Technology Adobe, Twitter and the New York Times team up to fight digital fakes
Trump’s Dorian Tweet Whips Up a Fight Over a Science Powerhouse
SILVER SPRING, Md. — On Friday morning in the suburbs of Washington, D.C., government scientists in khakis and sensible shoes bustled to work — beneath a towering bronze sculpture of a hand releasing seabirds — heading for a small scientific agency caught up in a political mess triggered by President Trump’s tweet about Hurricane Dorian.
Adobe, Twitter and the New York Times are tired of seeingpropagate, and they're teaming up to do something about it. The trio has a Content Authenticity Initiative that aims to create a standard for digital media attribution. Ideally, you'd know whether or not a picture or video is legitimate simply by examining the file -- you'd know if it had been manipulated.
The approach so far would include an optional Adobe system that lets both creators and publishers attach secure attribution info to whatever content they share. Producers would get credit, while everyday users would have an "attribution trail" tracing media back to its source. The current prototype sat within (what else?), but a standard by its nature could bring this technology to any creative app.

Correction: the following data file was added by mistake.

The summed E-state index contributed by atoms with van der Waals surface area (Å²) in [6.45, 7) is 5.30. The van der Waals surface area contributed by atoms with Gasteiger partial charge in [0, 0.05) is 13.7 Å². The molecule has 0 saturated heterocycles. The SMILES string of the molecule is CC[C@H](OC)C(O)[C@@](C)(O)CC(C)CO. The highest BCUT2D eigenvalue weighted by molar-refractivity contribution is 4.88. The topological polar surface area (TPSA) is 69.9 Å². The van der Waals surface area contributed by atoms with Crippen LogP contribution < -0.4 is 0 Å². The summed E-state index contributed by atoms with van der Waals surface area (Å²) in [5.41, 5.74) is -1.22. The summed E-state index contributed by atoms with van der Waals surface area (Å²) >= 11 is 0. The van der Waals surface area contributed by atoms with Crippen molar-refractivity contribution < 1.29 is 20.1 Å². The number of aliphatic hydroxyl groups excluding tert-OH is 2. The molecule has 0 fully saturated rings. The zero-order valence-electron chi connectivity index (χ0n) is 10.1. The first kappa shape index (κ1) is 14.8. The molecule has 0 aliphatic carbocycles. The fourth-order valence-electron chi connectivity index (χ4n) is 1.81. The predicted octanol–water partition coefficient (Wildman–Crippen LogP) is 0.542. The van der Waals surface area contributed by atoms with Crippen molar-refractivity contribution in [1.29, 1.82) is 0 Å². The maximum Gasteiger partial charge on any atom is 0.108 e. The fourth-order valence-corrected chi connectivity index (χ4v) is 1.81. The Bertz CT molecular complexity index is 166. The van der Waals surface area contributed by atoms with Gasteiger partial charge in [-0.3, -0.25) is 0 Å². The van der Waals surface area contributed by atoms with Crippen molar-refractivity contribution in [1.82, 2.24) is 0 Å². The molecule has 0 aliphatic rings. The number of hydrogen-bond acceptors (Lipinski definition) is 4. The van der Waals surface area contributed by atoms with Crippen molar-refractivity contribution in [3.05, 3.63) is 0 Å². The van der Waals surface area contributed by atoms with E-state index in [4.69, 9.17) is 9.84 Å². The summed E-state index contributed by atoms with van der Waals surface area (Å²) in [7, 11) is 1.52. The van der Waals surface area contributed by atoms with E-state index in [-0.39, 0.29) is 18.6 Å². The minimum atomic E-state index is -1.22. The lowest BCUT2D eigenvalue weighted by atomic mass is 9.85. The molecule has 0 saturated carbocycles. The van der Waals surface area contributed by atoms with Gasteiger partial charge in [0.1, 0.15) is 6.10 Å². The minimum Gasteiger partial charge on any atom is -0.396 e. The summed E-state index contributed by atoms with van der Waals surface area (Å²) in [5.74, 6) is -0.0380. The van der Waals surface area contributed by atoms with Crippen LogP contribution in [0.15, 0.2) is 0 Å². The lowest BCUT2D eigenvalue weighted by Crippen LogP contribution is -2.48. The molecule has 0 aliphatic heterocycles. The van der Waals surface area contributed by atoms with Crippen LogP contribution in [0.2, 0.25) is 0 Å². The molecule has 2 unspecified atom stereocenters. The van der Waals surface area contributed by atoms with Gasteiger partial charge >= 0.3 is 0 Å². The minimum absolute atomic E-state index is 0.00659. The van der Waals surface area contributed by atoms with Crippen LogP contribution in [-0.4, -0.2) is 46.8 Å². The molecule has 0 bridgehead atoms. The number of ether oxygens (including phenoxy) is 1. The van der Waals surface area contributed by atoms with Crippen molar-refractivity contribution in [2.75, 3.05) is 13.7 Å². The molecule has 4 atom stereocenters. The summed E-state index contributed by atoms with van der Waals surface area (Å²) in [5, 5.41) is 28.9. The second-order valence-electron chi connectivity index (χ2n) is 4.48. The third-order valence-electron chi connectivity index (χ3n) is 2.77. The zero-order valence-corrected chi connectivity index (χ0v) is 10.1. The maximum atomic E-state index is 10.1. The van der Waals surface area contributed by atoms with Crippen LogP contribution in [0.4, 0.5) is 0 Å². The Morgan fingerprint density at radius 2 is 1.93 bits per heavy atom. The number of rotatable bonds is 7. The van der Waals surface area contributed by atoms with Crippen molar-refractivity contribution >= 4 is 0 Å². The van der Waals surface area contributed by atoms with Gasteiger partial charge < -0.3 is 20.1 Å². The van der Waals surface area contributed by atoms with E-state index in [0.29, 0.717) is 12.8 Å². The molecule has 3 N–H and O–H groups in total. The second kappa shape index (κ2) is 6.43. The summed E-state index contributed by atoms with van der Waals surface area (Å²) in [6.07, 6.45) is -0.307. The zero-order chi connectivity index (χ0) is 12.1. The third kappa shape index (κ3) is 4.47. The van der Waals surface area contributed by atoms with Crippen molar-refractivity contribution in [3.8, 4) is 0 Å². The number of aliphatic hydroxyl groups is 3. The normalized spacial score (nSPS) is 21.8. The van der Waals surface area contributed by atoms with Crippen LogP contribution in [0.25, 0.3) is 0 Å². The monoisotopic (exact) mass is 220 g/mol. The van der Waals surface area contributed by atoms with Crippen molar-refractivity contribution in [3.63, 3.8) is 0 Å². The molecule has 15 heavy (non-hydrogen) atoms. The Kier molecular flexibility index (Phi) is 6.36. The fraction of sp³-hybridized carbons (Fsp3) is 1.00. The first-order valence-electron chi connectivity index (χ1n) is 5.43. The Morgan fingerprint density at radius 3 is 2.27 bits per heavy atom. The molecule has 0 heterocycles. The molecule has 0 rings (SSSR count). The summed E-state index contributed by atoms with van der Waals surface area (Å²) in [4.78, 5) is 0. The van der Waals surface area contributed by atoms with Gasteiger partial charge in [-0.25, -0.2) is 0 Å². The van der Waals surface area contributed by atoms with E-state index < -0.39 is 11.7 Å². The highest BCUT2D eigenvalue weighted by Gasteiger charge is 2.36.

Adobe Fresco drawing and painting app is out on iPad, coming soon to Surface
Time to break out the stylus.
The Initiative won't officially start until there's a summit (potentially with more companies involved) in the "coming months." There are still questions to be answered in the meantime. How will the Initiative prevent forgeries of attribution info? Just which formats will get support? And will there be any costs for implementing this, potentially limiting it to major creative apps like Adobe's? If this is truly a universal standard, though, it may be easier to catchand other attempts at misleading the public.
Adobe promises big new features for Photoshop on the iPad after early complaints .
Subject Selection, Curves, Lightroom integration, and morePhotoshop for the iPad debuted to high expectations, and that led to some immediate backlash when the app inevitably was lacking in features. For the first version, Adobe focused on “compositing, masking, and retouching,” saying those features are “core to almost any Photoshop-based project.” But it’s an enormous app, and that meant quite a bit would still be missing.
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